How rezoning works

Vancouver regulates the use and development of property in the city through zoning.

The city is divided up into many zoning districts. Each district has its own set of bylaws and schedules which dictate:

  • The City's objective for the district
  • Land use regulations (maximum heights, setbacks, floor areas, and so on) 
  • Other aspects of development for the zone

Some districts have accompanying Council-approved guidelines for development applications, while other districts are governed by an Official Development Plan (ODP).

Applying for rezoning

Anyone who wants to develop a property in a way that does not comply with the regulations for the zone where that property is located needs to apply for rezoning.

All rezoning applications are reviewed by Planning staff, and are reported to City Council with a recommendation of support or refusal. 

Council makes the decision either to approve the rezoning application, or refuse it.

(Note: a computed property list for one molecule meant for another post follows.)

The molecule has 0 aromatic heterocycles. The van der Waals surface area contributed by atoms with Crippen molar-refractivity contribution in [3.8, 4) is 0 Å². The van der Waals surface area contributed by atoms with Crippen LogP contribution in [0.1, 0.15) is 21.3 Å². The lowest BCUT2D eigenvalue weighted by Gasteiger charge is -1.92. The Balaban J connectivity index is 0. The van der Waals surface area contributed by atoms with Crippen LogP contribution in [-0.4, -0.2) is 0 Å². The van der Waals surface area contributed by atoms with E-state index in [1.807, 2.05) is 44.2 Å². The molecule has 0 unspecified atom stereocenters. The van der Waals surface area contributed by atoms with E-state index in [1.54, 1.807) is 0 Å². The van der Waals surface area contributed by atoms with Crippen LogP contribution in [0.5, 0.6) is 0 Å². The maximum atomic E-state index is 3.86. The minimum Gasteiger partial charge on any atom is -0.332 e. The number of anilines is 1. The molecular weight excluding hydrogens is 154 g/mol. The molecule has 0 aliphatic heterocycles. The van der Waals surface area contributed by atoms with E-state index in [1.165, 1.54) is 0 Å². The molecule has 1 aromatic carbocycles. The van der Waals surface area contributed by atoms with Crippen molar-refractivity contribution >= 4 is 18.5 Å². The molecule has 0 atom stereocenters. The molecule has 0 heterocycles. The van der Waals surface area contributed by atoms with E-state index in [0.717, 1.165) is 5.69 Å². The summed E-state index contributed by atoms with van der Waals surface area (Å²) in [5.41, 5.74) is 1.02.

Three types of rezoning

Rezoning of a property can be done in three ways:

1. Create a custom, site-specific zone (CD-1)

When someone wants to develop a specific site or area in a way that does not fit with the current zoning for that area, they can apply to have the zoning changed to Comprehensive Development District (CD-1).

CD-1 zoning is tailor made for the specific site, and is intended to accommodate special uses or forms of development.

As part of this rezoning, Council may establish certain conditions that the developer has to meet (legal agreements or design guidelines, for instance), either before the rezoning is granted, or a development permit will be issued.

There are over 400 sites in Vancouver that are regulated by custom designed CD-1 bylaws.

2.Change the zoning of an area from one standard zoning district to another

Changing the zoning of an area from one district to another (from RS-1 to RS-5, for instance), is called a "plan amendment."

Plan amendments generally occur as part of the process of implementing a Community Plan or related planning program in the area.

There are rare instances when an individual property will be rezoned from one district to another, but that is usually because of an anomaly in the existing zoning boundaries, or the property has unique features.

3. Change the rules about what is permitted within a specific zone

Changing the rules that regulate what is permitted within any zoning area (including an official development plan or CD-1) is called a "text amendment."

A substantial change to a development proposed for a CD-1 district may also require an application to amend the regulations in the CD-1 bylaw.